18 And Jesus came and said to them, “All authority in heaven and on earth has been given to me. 19 Go therefore and make disciples of all nations, baptizing them in[b] the name of the Father and of the Son and of the Holy Spirit, 20 teaching them to observe all that I have commanded you. And behold, I am with you always, to the end of the age.”
When I was sixteen years old, I stood behind my father’s pulpit one Sunday morning and passionately spoke about evangelizing our community. There were people, right in our Bible belt, who hadn’t been brought into the church yet. People who thought churches wouldn’t want them. People who thought God wouldn’t want them.
I got a lot of “Amens” that morning, and when I got even more fired up, I said, “Who here wants to take this town for God?” I got an absolute chorus of “Amen” and “Yes” and “That’s right”.
“Great,” I said, “What’re we going to do about it?”
And then there was silence and awkward stares that said, “What? We have to do something? We’re already doing something—sitting in a pew is doing something.”
Christians really like the idea of evangelizing and reaching out to people, but most of them would prefer it if the Holy Spirit would handle all that without any input from them.
19 For though I am free from all, I have made myself a servant to all, that I might win more of them. 20 To the Jews I became as a Jew, in order to win Jews. To those under the law I became as one under the law (though not being myself under the law) that I might win those under the law. 21 To those outside the law I became as one outside the law (not being outside the law of God but under the law of Christ) that I might win those outside the law. 22 To the weak I became weak, that I might win the weak. I have become all things to all people, that by all means I might save some. 23 I do it all for the sake of the gospel, that I may share with them in its blessings.
1 Corinthians 9:19-23
When Paul began his ministry, he did things a little differently. He reached out to Gentiles and he didn’t insist on strict adherence to Jewish law. He was doing something new and not everyone in the early church “got it”.
I have become all things to all people, that by all means I might save some. I do it all for the sake of the gospel…”
What’s happening with Fig Tree is different too. And that’s the point. If Paul were alive today, he might write something like, “To the disillusioned people who hide on the internet because traditional churches freak them out, I have become Fig Tree Christian…”
I was one of the first people to sign on when Fig Tree opened up for membership. Filling out that form was a big step for me. It’d been more than 15 years since I’d been active in a church.
About two years ago, I came across a link to one of the Meditations on Fig Tree. Over the next few months, I kept coming back to read and got to know Rev. Melissa.
Here’s the thing about me. Christians scare me. Put me in a locked room with Dracula, and I’d just stand there making fang jokes. But put me in a room with a nice, upstanding Christian dude and I’d be clawing at the door until my fingers bled.
I won’t walk into a church. I want to, but I can’t. I was so traumatized by my old church that sometimes I actually have panic attacks when I try to attend a new church. I don’t know if the Christians sitting in the pews around me are safe people or not.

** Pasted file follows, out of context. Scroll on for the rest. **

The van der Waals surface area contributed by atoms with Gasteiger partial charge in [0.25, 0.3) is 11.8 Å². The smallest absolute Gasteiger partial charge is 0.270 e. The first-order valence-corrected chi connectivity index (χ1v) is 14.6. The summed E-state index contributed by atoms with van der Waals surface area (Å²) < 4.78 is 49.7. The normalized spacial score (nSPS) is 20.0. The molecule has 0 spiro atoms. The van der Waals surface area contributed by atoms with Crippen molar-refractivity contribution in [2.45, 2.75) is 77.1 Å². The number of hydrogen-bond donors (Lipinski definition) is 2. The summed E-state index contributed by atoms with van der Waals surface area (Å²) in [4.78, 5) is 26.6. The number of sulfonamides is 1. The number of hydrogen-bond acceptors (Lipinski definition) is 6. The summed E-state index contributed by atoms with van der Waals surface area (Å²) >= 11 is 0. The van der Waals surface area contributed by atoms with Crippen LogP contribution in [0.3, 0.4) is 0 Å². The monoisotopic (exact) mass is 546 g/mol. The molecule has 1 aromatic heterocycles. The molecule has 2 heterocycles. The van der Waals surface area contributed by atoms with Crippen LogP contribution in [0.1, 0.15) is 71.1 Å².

What I will do is hop on Facebook and participate in Fig Tree’s Live feed. I’ll participate in online Bible studies. I’ll read the Meditations. And I don’t even have the language to describe what a huge step doing that is for me.
I’m far from alone. A while back, I started sharing my own experiences on my blog and on reddit. I was overwhelmed by some of the responses I got. So many people out there have been hurt or traumatized, not by individual people who happen to be Christians, but by entire groups of Christians within a church. And do you know where we tend to go after that happens? Well, not back into a church building. (Most people aren’t going to touch a stove after it’s already burned them.) We’re online, because who isn’t on the internet these days? Fig Tree is a safe place for all of us online church orphans.
But there’s a second step that needs to happen.
Fig Tree is in its first month of meeting as a physical church, offline. The whole thing is streamed live on Facebook so people like me can participate.
Now, I live way up in Michigan and Fig Tree is meeting way down in Georgia. If I lived in Georgia, I would feel comfortable enough to attend a physical church there. And that’s exactly what hurting people in that area need. A safe church. Because there are tons of people in that area who need to know they are wanted by a church and by God.
If you live in the area, I encourage… no. Scratch that. I beg you, on behalf of all the people like me who’ve been stomped on by people who claimed to follow Christ and desperately want to be part of a church that won’t do that again, stop in for a worship or two while Fig Tree is meeting. See what Rev. Melissa is doing. Understand that there is a vision there and there is a reason for doing things a little differently.
Go and support what we’re doing there. Show us that you care about the people who can’t come to the traditional Sunday morning worships. What Fig Tree is doing is new and it’s needed.
And isn’t that what we’re called to do? Go and make disciples.
Kristy is an ex-Mennonite adult PK who blogs about life, active pacifism, and wandering through the spiritual wilderness at kristyburmeister.com while consuming ridiculous amounts of coffee and pie.